Last night I commented on how Hillary was proclaiming that her West Virginia victory was just more proof that she appeals to the core base that will propel her and not Obama to the White House. The New York Times takes that premise and runs with it and gives us some interesting facts, some from last night’s landslide and some from Clinton herself.
First some interesting numbers from last night and probably the major reason why Obama didn’t even attempt to improve his West Virginia showing.
The number of white Democratic voters who said race had influenced their choices on Tuesday was among the highest recorded in voter surveys in the nomination fight. Two in 10 white West Virginia voters said race was an important factor in their votes. More than 8 in 10 who said it factored in their votes backed Mrs. Clinton, according to exit polls.
So winning a state with a large population like the women in the video I linked to yesterday, one of whom swears despite being told otherwise that Obama is a Muslim and where 20% of the Democrats voting were willing to say that race is an important factor (how many were not willing to say but felt that way?), is a tremendous victory that should endear her to the remaining uncommitted super delegates (her one and only chance to get the nomination)?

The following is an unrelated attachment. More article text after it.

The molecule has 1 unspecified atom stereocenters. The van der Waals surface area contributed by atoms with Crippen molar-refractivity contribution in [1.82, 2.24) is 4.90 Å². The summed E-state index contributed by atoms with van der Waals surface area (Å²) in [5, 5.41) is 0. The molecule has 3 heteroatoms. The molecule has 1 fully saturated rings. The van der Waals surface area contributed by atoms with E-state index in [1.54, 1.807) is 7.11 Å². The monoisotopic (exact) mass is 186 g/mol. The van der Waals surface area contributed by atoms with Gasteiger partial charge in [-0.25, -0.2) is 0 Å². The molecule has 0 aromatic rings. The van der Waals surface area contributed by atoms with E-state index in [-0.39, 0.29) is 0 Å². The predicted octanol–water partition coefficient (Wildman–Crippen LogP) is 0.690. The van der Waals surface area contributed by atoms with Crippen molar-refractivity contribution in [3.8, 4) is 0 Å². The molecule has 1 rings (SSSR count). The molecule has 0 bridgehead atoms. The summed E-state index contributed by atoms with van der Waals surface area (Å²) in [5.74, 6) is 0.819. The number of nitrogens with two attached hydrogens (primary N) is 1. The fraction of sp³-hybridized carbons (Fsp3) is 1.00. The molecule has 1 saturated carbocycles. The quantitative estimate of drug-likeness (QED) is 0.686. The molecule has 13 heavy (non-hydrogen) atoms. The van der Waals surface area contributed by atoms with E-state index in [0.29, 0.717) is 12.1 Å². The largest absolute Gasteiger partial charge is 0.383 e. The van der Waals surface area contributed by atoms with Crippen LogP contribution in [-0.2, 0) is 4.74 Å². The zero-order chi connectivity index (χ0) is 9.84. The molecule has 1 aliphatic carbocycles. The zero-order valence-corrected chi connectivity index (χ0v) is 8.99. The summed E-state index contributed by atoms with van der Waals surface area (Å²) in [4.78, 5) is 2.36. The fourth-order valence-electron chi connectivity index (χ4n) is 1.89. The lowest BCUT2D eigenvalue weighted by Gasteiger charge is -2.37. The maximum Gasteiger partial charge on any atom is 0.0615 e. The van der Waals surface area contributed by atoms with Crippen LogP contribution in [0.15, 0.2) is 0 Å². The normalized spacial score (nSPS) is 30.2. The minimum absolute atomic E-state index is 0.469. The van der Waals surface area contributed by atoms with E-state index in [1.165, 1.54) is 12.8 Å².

According to Clinton, there is something else about West Virginia other than the racial component that proves that she should be the nominee.
As the Clinton campaign noted in a strategy memo on Tuesday, no Democrat has won the White House without winning West Virginia since 1916. Bill Clinton carried it in 1992 and 1996. Al Gore and John Kerry lost the state in 2000 and 2004, respectively.
So she says that because she has history on her side she should be chosen despite losing the popular vote and the overall delegate count? So what about this?
The argument is not without flaw. For one thing, Democratic candidates have lost West Virginia’s primary, gone on to win the nomination, and then won West Virginia in the general election anyway. For another, as Matt Yglesias noted in a mocking tone, “[N]o Democrat has won the White House without carrying Minnesota since 1912 (it went for Teddy Roosevelt’s Bull Moose party) so given that Obama won Minnesota and Clinton won West Virginia, McCain is guaranteed to win the general election unless the eventual nominee can somehow completely replicate the social and political conditions prevailing in pre-WWI America.”
Funny thing about spin, it can be spun many different ways, often times to the detriment of the one doing the spinning. Also, should West Virginia be used as a basis for any major trends on a national level? As with what will happen here on June 3rd when we go through the motions, I hope not.